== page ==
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'American Hybrid: A Norton Anthology of New Poetry' takes 73 different directions

The collection celebrates the diversity of America's poetic culture.

July 05, 2009|David L. Ulin

"I have always believed," David St. John writes in his introduction to "American Hybrid: A Norton Anthology of New Poetry" (W.W. Norton: 530 pp., $25.95 paper), "that the great strength of American poetry resides, at its source, in its plurality of voices, its multitude of poetic styles, and its consistent resistance to the coercion of what emerges -- in each generation -- as a catalog of prevailing literary trends."

St. John is right, of course, and the 73 poets in this collection, which he's co-edited with Cole Swensen, speak to that multiplicity, to the idea that our poetic culture is at its most compelling when it does not allow itself to be fenced in. Thus we find Fanny Howe, whose "9/11" hangs suspended between opposing declarations ("The first person is an existentialist" and "The third person is a materialist") -- a perfect metaphor for the book as a whole.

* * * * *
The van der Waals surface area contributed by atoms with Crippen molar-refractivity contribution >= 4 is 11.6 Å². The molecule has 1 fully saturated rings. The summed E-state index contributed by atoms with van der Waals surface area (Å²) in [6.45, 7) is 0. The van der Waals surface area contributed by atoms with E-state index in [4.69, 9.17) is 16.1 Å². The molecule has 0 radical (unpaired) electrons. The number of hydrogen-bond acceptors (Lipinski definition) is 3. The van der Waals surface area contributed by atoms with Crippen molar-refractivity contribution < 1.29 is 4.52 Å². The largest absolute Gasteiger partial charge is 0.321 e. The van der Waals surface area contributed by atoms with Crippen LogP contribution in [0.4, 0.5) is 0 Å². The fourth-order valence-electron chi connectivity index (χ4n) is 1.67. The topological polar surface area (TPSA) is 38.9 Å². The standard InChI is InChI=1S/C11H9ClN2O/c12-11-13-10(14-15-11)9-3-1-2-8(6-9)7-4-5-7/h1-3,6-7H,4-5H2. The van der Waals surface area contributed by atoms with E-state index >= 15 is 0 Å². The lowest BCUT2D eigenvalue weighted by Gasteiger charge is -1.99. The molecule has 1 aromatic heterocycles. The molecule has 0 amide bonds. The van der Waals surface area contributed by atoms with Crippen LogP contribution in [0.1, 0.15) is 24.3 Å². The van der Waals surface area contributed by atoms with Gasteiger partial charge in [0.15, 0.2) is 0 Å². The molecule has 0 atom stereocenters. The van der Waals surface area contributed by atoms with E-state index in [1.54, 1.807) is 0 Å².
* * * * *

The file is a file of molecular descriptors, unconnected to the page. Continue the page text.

Along with Howe, there are many well-known names here: Charles Wright, Paul Hoover, Harryette Mullen, Alice Notley and the remarkable Albert Goldbarth, whose "(Etymologically) 'Work Work' " strings together 14 sonnets in a sequence that blends history, science and personal experience: "My phone fills," he writes, "with the sound of an Exxon oil tanker cracking in half."

In her introduction, Swensen decries "the two-camp model" of American poetry, which dates from the 1950s, and was once described by Robert Lowell as a divide between "the raw and the cooked." My own sympathies have long been with the raw, but the power of "American Hybrid" is in the case it makes that such divisions are not relevant, that we inhabit a new poetic age.

-- David L. Ulin

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david.ulin@latimes.com

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